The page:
I was thinking about the word “Americana,”  “folk songs” and being a “folk Singer” — that’s serious stuff. When I hear those words, I think of John Prine, Bob Dylan, people like that. I think of David Olney. People who’ve lived and breathed America, traveled in every corner, interacted with the locals — people who understand the flesh and the spirit that make up the fabric of this land. I cannot even begin to pretend that I’m there yet … it would feel like I was being an impostor if I started to make records like that, trying to write those types of songs. I can only tell my own truth, my experiences, the world I’ve lived in, the world I’ve left, and the world I’ve embraced — and where that leaves me spiritually and mentally.

That includes growing up in a place that would be hard to call “free” in any way. A place where, though things were getting better when I was growing up (compared to my parents or grandparents generations), fear still guided people’s lives. Both in the pre and post World War II reality and in the war itself, you had to watch your speech, what you said and where you said it, for you never knew who’d report you to authorities. That certainly could have meant the end of your life and your family’s back in the ’30s. It could have caused serious problems later on — like losing a job or privileges, however small they were. Then came the late ’80s: the revival of sorts, the rebellion, the revolution. Hopes and dreams and large protests. It all eventually turned very violent, and the dream turned into a nightmare — civil war, frivolousness, bandits running the country. Even stepping outside and going grocery shopping was dangerous. Everything was. Still, people lived through it and learned to adapt.

Leaving that world behind, through a twist of fate, seemed like a relief, and it was; but after a while, being stranger in a strange land, learning different languages, different customs and rules, took its toll too, emotionally, psychologically. Who am I? Where do I belong? What is a home? Where am I supposed to be? Not fully accepted anywhere. An alien.

The songs we were writing with David had all of that in them.

The question was how to record them: What instrumentation? What approach will reflect the mood? How do we stay true to the songs and hopefully elevate up?

Anana and I had worked together with Brett Ryan Stewart on one of our songs, “Blueberry Fireworks,” before and were really happy with the experience and the result. David liked it too and expressed interest in meeting Brett, who was thrilled about an opportunity to work on this album — as he had already heard some of the demos that Anana, David, and I had made and was also a fan of David.

Upon hearing the demos, Brett immediately suggested a string section on a number songs, specifically a cello. David was thrilled about the idea and so was Anana, who had already done some arrangements on a keyboard. Initially, I think I was a bit hesitant, wanting to make more use of guitars and pedal steel, but they had a point, and the songs called for it. David was also thinking of it as a “European” record  — I think independently of Anana’s and my background or maybe secretly because of it — replete with classical music influences and a sense of drama. Cinematic vibes.

David’s longtime bass player, Dan Seymour, along with Chris Donohue (who plays in Anana’s and my band as well as with Emmylou Harris and Buddy Miller) shared bass duties, while Chris Benelli (also from our band) handled the drums. We figured we’d save Justin Amaral from David’s band for the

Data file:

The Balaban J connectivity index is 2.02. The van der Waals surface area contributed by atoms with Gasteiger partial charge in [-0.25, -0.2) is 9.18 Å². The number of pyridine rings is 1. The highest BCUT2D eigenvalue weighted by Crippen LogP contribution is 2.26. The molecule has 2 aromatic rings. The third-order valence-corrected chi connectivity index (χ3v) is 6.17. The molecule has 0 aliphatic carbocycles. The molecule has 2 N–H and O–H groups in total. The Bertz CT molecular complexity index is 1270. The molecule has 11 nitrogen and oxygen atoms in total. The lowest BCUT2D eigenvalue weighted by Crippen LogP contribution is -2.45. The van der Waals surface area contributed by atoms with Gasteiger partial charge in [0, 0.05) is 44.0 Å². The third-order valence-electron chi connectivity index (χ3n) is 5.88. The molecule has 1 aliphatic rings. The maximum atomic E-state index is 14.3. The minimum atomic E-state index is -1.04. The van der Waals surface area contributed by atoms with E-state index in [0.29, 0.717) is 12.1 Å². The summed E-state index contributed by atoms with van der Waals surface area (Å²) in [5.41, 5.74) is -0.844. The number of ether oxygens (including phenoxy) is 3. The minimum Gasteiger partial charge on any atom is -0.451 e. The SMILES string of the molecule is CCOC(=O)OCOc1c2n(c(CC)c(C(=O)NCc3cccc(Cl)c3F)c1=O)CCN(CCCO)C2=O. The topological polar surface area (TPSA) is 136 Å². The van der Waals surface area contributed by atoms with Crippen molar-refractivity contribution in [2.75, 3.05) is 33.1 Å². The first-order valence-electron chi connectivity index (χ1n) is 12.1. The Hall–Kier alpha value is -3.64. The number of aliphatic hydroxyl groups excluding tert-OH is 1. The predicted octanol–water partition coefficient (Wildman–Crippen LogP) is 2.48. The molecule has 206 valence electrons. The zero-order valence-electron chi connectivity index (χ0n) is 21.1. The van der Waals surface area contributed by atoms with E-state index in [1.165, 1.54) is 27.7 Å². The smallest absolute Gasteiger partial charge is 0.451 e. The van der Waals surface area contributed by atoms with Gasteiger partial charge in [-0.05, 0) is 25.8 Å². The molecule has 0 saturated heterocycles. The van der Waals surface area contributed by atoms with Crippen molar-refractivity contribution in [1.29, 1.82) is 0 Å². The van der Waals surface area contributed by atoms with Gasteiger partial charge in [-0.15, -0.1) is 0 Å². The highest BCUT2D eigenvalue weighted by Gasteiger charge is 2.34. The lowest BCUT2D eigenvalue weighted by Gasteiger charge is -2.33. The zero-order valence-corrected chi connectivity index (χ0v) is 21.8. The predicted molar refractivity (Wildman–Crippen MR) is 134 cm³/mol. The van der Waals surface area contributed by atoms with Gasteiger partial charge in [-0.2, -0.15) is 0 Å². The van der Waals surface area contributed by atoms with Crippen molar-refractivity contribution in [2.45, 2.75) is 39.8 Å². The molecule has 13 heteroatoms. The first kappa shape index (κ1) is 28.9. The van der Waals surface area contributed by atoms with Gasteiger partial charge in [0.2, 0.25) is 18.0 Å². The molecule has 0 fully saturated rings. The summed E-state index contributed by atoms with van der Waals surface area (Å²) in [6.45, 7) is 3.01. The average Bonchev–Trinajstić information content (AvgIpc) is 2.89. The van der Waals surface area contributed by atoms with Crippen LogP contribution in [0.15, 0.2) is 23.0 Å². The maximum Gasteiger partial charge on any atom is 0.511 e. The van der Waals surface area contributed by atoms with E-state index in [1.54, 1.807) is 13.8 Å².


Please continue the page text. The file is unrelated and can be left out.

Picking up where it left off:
next record.

We debated on what to do about guitars — what a luxury it is to live in a town like Nashville, full of amazing guitar players with whom we had worked or knew — Sergio Webb, Dave Coleman, Charlie Chamberlain, Tim Carroll, Chris Tench — the list is endless. Plus there were musicians  I would  love to have on the record, if possible, like Reeves Gabrels.

After some thinking David suggested, “Why don’t just you and I do the guitars, we can handle it. It might not be as virtuosic as some of those guys, but it’ll be authentic and will be us.” Boom. Decision made. In fact, one of my favorite moments is “Lie To Me, Angel.” That’s David playing the screaming lead — on an acoustic! Brett had the brilliant idea to put distortion on it, and it worked great. We felt it sounded just like what the song needed.

For me personally, there was a moment of insecurity while writing and recording. “Is this good? What are we doing? Maybe we should do it differently? Is this gonna measure up to David’s massive catalogue?” A typical moment of doubt for an artist. I shared those sentiments with David privately.

“Fuck yeah, this is good,” he said. “I think it’s great and real and incredibly fulfilling. I’m as proud of it as anything I’ve done and want to keep doing it with you guys. Do YOU like it?”

“Man, you got something out of us that I didn’t think we could touch. I’m very grateful beyond words,” I said.

Rilke’s words in “Letters to a Young Poet” reverberated in my head.

“Go inside yourself … dig down into yourself for a deep answer. If, as a result of this turning inward, of this sinking into your own world, poetry should emerge, you will not think to ask someone whether it is good poetry. And you will not try to interest publishers of magazines in these works. For you will hear in them your own voice; you will see in them a piece of your life, a natural possession of yours. A piece of art is good if it is born of necessity. This, its source, is its criterion; there is no other.”

Truer words have never been spoken. To hell with fear and damn the doubt. As far as David and we were concerned, mission accomplished. We made a record — a record of a beautiful moment in time that we were lucky enough to share with him.